That pastor recently shared with Caracal Reports some thoughts about the rejection of hate he believes is necessary to combat the group’s intentions. “If there are any KKK sympathizers, they won’t express their support openly,” he predicted, “with some isolated exceptions of course.” The pastor’s church held a worship service after finding the fliers along with other residents and he said the pews were “packed” because he believes the overall feel in our community is that “distributing such materials is wrong and unacceptable.” In our predominantly Republican town, he thinks most residents are opposed to “such an open expression of hatred and racism” and this keeps local KKK members from becoming more emboldened.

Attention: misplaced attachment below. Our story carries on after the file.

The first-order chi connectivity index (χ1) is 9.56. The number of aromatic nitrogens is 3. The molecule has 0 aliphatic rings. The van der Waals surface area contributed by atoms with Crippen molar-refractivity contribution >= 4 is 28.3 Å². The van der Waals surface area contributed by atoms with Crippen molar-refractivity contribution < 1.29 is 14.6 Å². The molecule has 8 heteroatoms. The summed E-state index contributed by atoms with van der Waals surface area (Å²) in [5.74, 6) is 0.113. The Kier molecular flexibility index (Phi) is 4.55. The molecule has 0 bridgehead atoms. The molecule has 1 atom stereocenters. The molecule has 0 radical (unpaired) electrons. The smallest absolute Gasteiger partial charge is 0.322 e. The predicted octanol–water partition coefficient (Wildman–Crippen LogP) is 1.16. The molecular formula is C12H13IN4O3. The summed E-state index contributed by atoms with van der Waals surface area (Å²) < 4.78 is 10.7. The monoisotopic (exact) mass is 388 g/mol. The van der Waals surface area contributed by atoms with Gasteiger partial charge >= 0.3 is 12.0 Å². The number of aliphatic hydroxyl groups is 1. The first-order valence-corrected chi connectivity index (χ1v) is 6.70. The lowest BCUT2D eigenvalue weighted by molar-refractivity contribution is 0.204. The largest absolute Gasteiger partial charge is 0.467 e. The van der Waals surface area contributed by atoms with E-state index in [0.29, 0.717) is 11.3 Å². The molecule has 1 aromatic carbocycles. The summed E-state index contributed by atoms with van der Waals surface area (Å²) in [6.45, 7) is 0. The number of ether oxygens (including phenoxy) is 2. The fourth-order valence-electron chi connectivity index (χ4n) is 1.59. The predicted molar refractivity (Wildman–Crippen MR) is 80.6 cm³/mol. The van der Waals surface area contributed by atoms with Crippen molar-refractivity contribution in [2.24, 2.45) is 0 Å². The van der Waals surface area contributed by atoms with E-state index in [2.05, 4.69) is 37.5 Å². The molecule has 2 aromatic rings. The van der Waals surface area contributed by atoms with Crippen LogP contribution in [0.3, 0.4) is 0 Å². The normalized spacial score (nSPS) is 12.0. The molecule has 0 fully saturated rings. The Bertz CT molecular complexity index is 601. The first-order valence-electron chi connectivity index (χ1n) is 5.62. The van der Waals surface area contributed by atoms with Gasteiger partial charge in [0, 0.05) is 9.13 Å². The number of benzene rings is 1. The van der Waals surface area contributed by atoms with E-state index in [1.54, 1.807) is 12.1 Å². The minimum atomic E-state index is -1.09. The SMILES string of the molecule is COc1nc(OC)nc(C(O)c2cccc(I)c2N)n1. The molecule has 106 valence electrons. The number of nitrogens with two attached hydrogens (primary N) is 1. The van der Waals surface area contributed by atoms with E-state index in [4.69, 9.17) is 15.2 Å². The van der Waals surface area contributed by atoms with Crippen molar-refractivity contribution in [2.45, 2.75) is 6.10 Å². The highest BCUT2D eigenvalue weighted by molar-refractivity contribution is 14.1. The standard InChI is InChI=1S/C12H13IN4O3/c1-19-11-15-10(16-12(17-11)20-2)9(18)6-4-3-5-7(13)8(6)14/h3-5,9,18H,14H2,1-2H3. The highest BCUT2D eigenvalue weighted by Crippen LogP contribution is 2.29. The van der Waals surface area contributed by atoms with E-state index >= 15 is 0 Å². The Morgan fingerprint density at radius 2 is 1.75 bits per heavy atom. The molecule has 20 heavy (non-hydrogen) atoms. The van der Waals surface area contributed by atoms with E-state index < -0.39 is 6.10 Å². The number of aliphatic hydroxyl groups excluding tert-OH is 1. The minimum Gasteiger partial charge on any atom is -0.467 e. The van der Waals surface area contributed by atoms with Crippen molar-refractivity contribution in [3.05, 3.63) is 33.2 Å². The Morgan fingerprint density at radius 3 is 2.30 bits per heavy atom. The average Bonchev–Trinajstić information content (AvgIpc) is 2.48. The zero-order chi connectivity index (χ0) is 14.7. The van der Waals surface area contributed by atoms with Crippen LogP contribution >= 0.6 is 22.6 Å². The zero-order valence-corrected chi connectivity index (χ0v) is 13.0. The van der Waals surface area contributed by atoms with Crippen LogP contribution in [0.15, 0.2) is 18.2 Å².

Recruiting Children into the Klan
In other areas, including New York and New Jersey, Klan members have previously placed the fliers in bags with candy and distributed them in driveways before sunrise to await kids getting on the bus. The fliers found in New York last summer showed a flag-waving Klansman on a horse and read, “Join The Klan and Save Our Land !!!” before providing contact information for the United Northern & Southern Knights of the Ku Klux Klan. The fliers prompted New York Governor Andrew Cuomo to condemn the materials in a news release where he announced that State Police would be investigating the “appalling distribution of KKK material in several counties and send a clear message that New York has zero tolerance for intolerance.”